“If I couldn’t paint anymore,” he said, “Do my little branches in the sky, with enough space to let the sparrows go through, it seems to me that, very quickly, I would drop dead.”

An amateur requested that Corot put trees with light foliage in a painting for him; he was crazy about that, and Corot promised to please him:

“Don’t worry, I work for little birds.”

Beauty and danger

Pick a rose with your bare hands. I challenge you.

Beauty is dangerous.

If you should meet a tiger, you will be terrified. The ocean, the Alps, thunderstorms, are fearsome and majestic. This is beauty.

Klimt. Judith

This kind of dangerous beauty has always inspired great art. The great masters of figurative painting understand and celebrate the danger of the female sex. They will eat you alive (and some species do). And the greater the beauty, the greater the danger. That Sharapova girl, she is nothing short of a tigress, pure killer instinct, and any man who approaches her needs genuine courage.

This is the courage of Gustav Klimt, of Ferdnand Rops, of Toulouse Lautrec.

By turning its back on truth and and on beauty, art has destroyed itself.

Academics espouse an aesthetic of ugliness. Modern society is swayed only by scandal, guided by publicity and notoriety. And artists? Artists have become shallow panderers to financial success.

Too many artists are derivative. Those who are not copying photographs, are copying other artists, ploughing with the other man’s heifer. Stealing somebody else’s approach, technique and subject matter is the shortcut to avoid the struggle and the dangers of exploring life and finding fresh beauty.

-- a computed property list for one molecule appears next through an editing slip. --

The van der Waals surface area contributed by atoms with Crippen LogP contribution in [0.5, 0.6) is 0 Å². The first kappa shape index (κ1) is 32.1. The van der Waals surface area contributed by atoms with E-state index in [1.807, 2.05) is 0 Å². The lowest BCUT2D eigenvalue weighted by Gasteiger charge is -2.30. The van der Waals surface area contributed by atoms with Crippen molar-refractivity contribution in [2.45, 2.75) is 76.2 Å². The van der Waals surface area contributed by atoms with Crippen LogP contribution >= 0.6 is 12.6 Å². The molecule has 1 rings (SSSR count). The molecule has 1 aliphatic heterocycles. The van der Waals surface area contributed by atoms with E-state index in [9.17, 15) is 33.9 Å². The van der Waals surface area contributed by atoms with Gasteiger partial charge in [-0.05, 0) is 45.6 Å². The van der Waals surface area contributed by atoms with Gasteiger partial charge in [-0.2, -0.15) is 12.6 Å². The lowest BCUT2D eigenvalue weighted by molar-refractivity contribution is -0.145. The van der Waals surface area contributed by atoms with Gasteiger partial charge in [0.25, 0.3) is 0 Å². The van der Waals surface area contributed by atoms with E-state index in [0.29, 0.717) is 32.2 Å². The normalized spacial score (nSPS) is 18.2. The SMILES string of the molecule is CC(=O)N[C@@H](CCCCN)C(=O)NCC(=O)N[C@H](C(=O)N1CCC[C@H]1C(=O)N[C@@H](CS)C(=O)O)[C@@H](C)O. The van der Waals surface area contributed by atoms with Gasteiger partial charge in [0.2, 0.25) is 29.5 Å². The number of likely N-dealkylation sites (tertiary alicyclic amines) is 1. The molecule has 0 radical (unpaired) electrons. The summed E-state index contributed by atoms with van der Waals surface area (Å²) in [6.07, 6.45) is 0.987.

You want to live the life of art? Grasp the rose.

John Singer Sargent developed his massive masterpiece “El Jaleo” (over 8 ft high), in numerous pencil sketches and studies, watercolours and even oil paintings. Sargent. Spanish Dancer.

His largest and most finished oil study and and independent work in itself was “The Spanish Dancer” (over 6 ft high). This painting only came to light in 1988, more than a hundred years after it was painted.

When Sargent moved house in Paris, legend has it that he gave this masterpiece to his chambermaid (unfortunately we know nothing about her, but she must have been a very special chambermaid!) Not long after, it is told, some wealthy family persuaded her that they could look after it better.

In one book alone I was able to count 20 drawings, 1 watercolour and 3 oil versions. This is what it takes to do a work of mastery, this is what it took the most talented and this is what it takes me and you. I am continually amazed that artists of our time presume to do in two or three days what took the world’s greatest masters 3 or 4 years.

Art appears to have become a commodity, and considered work is a rarity. Titian claims to have taken up to 4 year to do one painting and Gericault’s Raft of the Medusa went through two years of intense research and studies.